Joy Vey! Hanukkah and Christmas come together December 24

This year two holiday traditions overlap, and I think that’s just perfect for Christmas in America, 2016 style. Christmas Eve and Hanukkah begin on December 24. What a time to celebrate with one another, no?

jewish Joy Vey! Hanukkah and Christmas come together December 24
Photo by Independent/Getty

There is hope in this world, ya’ll. Especially here at home. You just have to look for all the flashing lights, like the ones from this giant menorah in Birmingham.

How exactly do these two holidays overlap in 2016? USA Today has more on all the moving around. If you are a fan of pop culture and television dramas, you might recognize this time as a real Chrismukkah, thanks to The O.C.

The beautiful part is how many inter-faith families are blending their Christmas and Hanukkah traditions during this rare occurrence. Here’s a bit more on the history behind this observance.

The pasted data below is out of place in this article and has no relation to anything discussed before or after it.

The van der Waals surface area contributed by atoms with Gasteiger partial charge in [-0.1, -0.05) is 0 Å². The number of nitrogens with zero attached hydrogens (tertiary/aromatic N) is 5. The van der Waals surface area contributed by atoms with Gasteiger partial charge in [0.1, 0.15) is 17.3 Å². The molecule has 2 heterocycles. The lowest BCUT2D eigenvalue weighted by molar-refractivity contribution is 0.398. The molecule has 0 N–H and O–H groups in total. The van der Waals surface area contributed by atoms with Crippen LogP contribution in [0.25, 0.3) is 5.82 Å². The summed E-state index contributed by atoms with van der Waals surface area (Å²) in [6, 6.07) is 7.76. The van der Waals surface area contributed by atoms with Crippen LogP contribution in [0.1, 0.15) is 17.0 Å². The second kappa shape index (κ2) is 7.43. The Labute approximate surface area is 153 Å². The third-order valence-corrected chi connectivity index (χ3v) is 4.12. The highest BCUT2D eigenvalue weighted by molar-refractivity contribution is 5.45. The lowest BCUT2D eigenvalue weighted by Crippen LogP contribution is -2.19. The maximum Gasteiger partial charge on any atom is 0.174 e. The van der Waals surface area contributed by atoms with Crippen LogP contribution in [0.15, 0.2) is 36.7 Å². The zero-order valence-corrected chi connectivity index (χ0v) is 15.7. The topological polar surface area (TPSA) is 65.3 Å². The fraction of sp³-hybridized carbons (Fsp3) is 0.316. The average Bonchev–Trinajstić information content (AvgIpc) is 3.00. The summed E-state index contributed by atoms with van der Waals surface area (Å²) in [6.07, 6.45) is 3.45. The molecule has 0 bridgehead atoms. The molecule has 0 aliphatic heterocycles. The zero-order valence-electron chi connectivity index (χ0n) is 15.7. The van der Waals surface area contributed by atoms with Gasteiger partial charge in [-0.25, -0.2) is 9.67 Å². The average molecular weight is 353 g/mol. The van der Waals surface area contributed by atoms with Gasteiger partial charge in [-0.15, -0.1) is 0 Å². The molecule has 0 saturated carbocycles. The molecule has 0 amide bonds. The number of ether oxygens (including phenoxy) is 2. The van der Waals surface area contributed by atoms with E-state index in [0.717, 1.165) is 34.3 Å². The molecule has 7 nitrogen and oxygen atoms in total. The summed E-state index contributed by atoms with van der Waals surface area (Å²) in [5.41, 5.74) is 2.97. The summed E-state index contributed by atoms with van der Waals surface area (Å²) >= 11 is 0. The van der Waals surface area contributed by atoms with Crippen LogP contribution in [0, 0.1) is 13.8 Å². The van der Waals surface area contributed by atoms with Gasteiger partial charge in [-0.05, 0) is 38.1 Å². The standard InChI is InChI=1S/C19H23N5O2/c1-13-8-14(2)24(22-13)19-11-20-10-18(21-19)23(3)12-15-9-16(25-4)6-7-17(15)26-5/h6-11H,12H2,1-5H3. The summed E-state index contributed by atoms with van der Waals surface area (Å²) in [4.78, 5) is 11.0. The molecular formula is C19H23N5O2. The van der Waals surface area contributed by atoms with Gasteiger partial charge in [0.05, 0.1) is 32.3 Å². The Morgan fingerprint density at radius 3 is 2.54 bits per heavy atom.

Festival of lights Hanukkah History 2016 Joy Vey! Hanukkah and Christmas come together December 24

Want to take part? Be sure to check out the Great Wall of Chinakah Chinese dinner on Dec. 25, and the Grand Menorah Lighting on Dec. 26 by the Saks Plaza at The Summit, hosted by the Chabad of Alabama and Levite Jewish Community Center.

For more information on both events listed above, check out this story from Village Living. Want to know more about the Jewish community right here in Birmingham? Check out these calendar listings from our Jewish community:

  1. Beth Hallel
  2. Chabad of Alabama
  3. Knesseth Israel Congregation
  4. Temple Beth-El
  5. Temple Emanu-El
  6. More resources from The Birmingham Jewish Federation

Just FYI, that makes three traditions with overlapping dates this year: Kwanzaa, Hanukkah and Christmas.  Kwanzaa is Dec. 26-Jan. 1, while Hanukkah begins at sunset on December 24 and runs through Jan. 1.

Enjoy your time with one another, Birmingham. What a magical opportunity for all of us to celebrate the holidays together. Peace to all of you, and let’s continue to see the light in one another.







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